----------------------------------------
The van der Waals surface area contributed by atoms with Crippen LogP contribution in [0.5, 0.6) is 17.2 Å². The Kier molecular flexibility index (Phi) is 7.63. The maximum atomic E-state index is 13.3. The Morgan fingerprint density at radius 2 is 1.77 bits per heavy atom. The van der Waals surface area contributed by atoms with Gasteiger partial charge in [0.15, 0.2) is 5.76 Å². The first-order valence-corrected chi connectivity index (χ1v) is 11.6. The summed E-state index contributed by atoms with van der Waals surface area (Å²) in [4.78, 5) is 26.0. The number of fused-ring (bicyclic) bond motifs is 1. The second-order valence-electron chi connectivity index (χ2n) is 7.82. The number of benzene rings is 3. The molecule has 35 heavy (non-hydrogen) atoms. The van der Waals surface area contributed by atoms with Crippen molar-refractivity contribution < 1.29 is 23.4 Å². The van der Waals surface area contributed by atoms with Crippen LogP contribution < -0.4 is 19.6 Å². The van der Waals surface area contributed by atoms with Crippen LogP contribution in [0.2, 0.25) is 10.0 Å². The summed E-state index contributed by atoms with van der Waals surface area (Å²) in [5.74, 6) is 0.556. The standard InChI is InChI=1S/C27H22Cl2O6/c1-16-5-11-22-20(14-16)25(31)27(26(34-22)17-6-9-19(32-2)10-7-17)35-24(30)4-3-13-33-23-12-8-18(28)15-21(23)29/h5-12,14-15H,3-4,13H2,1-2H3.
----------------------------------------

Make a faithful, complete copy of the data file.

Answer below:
The van der Waals surface area contributed by atoms with Crippen LogP contribution in [0.5, 0.6) is 17.2 Å². The Kier molecular flexibility index (Phi) is 7.63. The maximum atomic E-state index is 13.3. The Morgan fingerprint density at radius 2 is 1.77 bits per heavy atom. The van der Waals surface area contributed by atoms with Gasteiger partial charge in [0.15, 0.2) is 5.76 Å². The first-order valence-corrected chi connectivity index (χ1v) is 11.6. The summed E-state index contributed by atoms with van der Waals surface area (Å²) in [4.78, 5) is 26.0. The number of fused-ring (bicyclic) bond motifs is 1. The second-order valence-electron chi connectivity index (χ2n) is 7.82. The number of benzene rings is 3. The molecule has 35 heavy (non-hydrogen) atoms. The van der Waals surface area contributed by atoms with Crippen molar-refractivity contribution < 1.29 is 23.4 Å². The van der Waals surface area contributed by atoms with Crippen LogP contribution < -0.4 is 19.6 Å². The van der Waals surface area contributed by atoms with Crippen LogP contribution in [0.2, 0.25) is 10.0 Å². The summed E-state index contributed by atoms with van der Waals surface area (Å²) in [5.74, 6) is 0.556. The standard InChI is InChI=1S/C27H22Cl2O6/c1-16-5-11-22-20(14-16)25(31)27(26(34-22)17-6-9-19(32-2)10-7-17)35-24(30)4-3-13-33-23-12-8-18(28)15-21(23)29/h5-12,14-15H,3-4,13H2,1-2H3.